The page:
Why it is not a Grenzsituation to participate in a continuous regeneration treatment?

For first readers: The aim of regenerative medicine is to regenerate all tissues and organs of the human body with the help of stem cells’ regenerative potential. Theoretically if all tissues and organs of an adult body were regenerated once, then it could be regenerated two and eventually n times. This technological possibility is called partial immortalization.

Let us turn to ordinary morality and ordinary, first hand moral intuitions. The focus here will be on the level of the individual, and not the direct human environment of the individual (family, colleagues), or the society in which the individual lives. Contrary to the supposed intutition we try to show, that it is not a boundary situation (Grenzsituation) for the individual to participate in a continuous regeneration treatment, than we could think at first sight.
In a Grenzsituation, per definitionem, the life of a human individual (or a community) is in real danger. „The „limit” is the boundary line between life and death.” A Grenzsituation occurs only once, it is not repeated at another time, the individual will win or lose. Thirdly, a Grenzsituation is a short interval, the participant individual usually has an intensive experience, and the situation deserves some strong gestures and moral top condition.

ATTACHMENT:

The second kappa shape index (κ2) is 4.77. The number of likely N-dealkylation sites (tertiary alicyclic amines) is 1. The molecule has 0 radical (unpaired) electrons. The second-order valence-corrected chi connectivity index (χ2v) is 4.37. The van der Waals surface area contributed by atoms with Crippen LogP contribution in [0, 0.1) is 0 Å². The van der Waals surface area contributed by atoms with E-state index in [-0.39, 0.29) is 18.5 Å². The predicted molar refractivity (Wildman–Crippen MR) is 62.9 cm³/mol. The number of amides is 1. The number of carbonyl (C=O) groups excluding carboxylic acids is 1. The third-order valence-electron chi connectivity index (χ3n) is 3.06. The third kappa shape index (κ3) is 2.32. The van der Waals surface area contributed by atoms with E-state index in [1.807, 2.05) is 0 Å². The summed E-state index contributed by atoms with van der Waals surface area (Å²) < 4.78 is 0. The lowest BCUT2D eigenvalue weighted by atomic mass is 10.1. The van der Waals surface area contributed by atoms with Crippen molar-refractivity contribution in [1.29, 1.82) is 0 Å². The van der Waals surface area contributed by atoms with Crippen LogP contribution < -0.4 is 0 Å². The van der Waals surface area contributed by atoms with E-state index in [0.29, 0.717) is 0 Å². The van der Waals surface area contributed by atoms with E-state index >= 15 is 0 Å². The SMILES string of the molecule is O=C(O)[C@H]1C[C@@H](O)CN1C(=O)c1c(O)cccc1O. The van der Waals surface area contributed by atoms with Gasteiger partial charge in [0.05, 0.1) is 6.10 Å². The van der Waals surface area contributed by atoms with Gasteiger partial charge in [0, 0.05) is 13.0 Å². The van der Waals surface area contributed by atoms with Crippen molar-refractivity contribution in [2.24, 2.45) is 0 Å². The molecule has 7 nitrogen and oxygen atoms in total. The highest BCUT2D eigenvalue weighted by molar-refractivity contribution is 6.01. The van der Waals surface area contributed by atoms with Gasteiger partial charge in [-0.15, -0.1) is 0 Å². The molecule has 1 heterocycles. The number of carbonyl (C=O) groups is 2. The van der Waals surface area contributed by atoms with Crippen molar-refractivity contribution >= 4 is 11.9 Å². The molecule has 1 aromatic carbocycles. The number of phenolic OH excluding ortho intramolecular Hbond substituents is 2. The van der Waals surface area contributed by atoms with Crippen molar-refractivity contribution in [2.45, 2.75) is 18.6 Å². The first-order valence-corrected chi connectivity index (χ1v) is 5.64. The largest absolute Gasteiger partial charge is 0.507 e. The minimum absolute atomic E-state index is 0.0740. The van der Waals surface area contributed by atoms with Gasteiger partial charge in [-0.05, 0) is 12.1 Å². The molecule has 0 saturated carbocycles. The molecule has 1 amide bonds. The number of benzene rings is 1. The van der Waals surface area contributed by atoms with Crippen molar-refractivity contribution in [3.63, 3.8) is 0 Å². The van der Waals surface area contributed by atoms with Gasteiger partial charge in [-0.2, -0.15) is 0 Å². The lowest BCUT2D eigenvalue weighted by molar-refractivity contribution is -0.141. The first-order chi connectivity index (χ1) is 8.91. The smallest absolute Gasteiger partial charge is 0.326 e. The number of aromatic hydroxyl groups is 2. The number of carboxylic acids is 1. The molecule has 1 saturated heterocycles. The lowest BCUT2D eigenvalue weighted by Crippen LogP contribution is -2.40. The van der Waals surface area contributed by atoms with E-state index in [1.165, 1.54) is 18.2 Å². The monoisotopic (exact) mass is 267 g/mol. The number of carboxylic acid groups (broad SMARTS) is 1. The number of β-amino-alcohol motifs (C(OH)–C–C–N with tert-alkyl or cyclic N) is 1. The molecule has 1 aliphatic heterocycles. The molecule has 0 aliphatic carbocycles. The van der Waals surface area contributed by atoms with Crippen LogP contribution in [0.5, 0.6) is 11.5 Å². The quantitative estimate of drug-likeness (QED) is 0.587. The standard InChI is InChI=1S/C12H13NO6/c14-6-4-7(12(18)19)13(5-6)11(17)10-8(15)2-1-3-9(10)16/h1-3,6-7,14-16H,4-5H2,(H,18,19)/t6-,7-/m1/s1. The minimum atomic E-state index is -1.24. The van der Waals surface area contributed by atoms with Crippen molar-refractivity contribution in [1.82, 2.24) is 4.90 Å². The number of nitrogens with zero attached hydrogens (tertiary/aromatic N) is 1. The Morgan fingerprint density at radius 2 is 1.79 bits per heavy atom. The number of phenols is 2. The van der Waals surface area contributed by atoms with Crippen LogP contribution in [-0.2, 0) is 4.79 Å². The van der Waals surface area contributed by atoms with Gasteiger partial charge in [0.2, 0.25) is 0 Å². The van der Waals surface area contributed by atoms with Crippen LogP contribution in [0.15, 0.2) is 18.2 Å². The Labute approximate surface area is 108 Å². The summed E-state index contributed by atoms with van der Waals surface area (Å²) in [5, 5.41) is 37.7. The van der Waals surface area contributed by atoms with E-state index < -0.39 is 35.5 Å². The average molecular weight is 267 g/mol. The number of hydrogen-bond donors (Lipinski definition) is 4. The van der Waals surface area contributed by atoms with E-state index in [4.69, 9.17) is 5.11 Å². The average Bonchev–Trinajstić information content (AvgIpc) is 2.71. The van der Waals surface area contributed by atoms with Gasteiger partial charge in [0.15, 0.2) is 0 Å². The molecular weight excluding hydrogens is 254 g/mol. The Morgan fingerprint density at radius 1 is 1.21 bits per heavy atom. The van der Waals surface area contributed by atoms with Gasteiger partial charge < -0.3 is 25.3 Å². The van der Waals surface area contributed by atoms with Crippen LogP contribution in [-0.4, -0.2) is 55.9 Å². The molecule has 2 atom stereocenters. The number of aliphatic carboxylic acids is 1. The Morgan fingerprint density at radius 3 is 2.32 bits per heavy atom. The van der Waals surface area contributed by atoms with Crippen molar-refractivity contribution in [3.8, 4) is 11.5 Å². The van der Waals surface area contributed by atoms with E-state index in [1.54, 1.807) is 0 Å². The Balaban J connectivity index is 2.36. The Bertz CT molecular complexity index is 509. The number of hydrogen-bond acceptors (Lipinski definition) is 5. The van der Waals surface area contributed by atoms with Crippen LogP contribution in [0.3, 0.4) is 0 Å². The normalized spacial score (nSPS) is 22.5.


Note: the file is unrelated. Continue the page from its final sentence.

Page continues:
A typical Grenzsituation could occur in war, in slavery, in a concentration camp, or in an euthanasy situation, but not in an average working day in a liberal democracy. Now imagine again an adult individual under the decision, whether to participate in a partial immortalization treatment or not, or just imagine an individual under regeneration treatment, and his/her next time to go to the clinic. First, this won’t be a boundary situation for him/her, because it is not a choice between life and death, but a choice between life and life, between an average life expectancy and a partially immortalized condition. Second, this hypothetical scenario of the treatment requires continuous, recurrent choices and decisions while a Grenzsituation is a unique one-time event, as mentioned before. Third, the treatment does not require high moral sensibility and spectacular gestures. The maximum moral intensitiy probably occurs when an individual first decides to go to the regeneration therapy, but we could hardly say, that this means his/her whole life is in danger. So immortalization does not seem to be a Grenzsituation for three reasons, and morally on the level of the individual under treatment it is not necessarily a source of moral conflict. Moral problems arise when we turn to the direct human environment of the individual (family, colleagues) and the society in which the individual lives.